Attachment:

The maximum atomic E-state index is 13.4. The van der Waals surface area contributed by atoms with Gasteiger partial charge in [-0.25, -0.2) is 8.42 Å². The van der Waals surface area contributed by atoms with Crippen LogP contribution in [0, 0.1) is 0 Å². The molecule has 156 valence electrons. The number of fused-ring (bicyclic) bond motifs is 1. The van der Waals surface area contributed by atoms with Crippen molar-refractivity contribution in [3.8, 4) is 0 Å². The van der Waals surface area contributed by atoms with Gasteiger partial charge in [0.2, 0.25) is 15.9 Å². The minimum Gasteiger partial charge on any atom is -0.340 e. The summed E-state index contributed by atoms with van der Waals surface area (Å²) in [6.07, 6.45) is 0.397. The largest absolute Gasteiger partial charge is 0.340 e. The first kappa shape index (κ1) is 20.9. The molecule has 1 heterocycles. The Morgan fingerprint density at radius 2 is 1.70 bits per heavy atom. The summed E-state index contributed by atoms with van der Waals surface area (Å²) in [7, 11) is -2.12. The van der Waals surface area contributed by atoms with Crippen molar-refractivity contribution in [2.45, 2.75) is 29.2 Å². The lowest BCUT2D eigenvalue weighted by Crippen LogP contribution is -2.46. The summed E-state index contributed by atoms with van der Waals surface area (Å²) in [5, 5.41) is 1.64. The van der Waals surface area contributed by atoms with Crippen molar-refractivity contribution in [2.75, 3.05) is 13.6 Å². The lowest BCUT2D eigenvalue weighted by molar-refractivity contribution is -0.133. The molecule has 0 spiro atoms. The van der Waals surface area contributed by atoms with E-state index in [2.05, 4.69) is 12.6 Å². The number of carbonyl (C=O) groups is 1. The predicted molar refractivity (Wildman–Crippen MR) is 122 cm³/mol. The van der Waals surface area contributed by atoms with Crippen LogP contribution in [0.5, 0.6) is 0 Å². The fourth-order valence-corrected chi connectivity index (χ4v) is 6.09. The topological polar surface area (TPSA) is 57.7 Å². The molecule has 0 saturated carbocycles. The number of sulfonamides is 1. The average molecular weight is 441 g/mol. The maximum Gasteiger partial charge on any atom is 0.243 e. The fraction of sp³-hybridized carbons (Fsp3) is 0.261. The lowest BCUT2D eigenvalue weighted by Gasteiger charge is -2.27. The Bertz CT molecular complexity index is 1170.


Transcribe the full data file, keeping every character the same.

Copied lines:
The maximum atomic E-state index is 13.4. The van der Waals surface area contributed by atoms with Gasteiger partial charge in [-0.25, -0.2) is 8.42 Å². The van der Waals surface area contributed by atoms with Crippen LogP contribution in [0, 0.1) is 0 Å². The molecule has 156 valence electrons. The number of fused-ring (bicyclic) bond motifs is 1. The van der Waals surface area contributed by atoms with Crippen molar-refractivity contribution in [3.8, 4) is 0 Å². The van der Waals surface area contributed by atoms with Gasteiger partial charge in [0.2, 0.25) is 15.9 Å². The minimum Gasteiger partial charge on any atom is -0.340 e. The summed E-state index contributed by atoms with van der Waals surface area (Å²) in [6.07, 6.45) is 0.397. The largest absolute Gasteiger partial charge is 0.340 e. The first kappa shape index (κ1) is 20.9. The molecule has 1 heterocycles. The Morgan fingerprint density at radius 2 is 1.70 bits per heavy atom. The summed E-state index contributed by atoms with van der Waals surface area (Å²) in [7, 11) is -2.12. The van der Waals surface area contributed by atoms with Crippen molar-refractivity contribution in [2.45, 2.75) is 29.2 Å². The lowest BCUT2D eigenvalue weighted by Crippen LogP contribution is -2.46. The summed E-state index contributed by atoms with van der Waals surface area (Å²) in [5, 5.41) is 1.64. The van der Waals surface area contributed by atoms with Crippen molar-refractivity contribution in [2.75, 3.05) is 13.6 Å². The lowest BCUT2D eigenvalue weighted by molar-refractivity contribution is -0.133. The molecule has 0 spiro atoms. The van der Waals surface area contributed by atoms with E-state index in [2.05, 4.69) is 12.6 Å². The number of carbonyl (C=O) groups is 1. The predicted molar refractivity (Wildman–Crippen MR) is 122 cm³/mol. The van der Waals surface area contributed by atoms with Crippen LogP contribution in [0.5, 0.6) is 0 Å². The fourth-order valence-corrected chi connectivity index (χ4v) is 6.09. The topological polar surface area (TPSA) is 57.7 Å². The molecule has 0 saturated carbocycles. The number of sulfonamides is 1. The average molecular weight is 441 g/mol. The maximum Gasteiger partial charge on any atom is 0.243 e. The fraction of sp³-hybridized carbons (Fsp3) is 0.261. The lowest BCUT2D eigenvalue weighted by Gasteiger charge is -2.27. The Bertz CT molecular complexity index is 1170.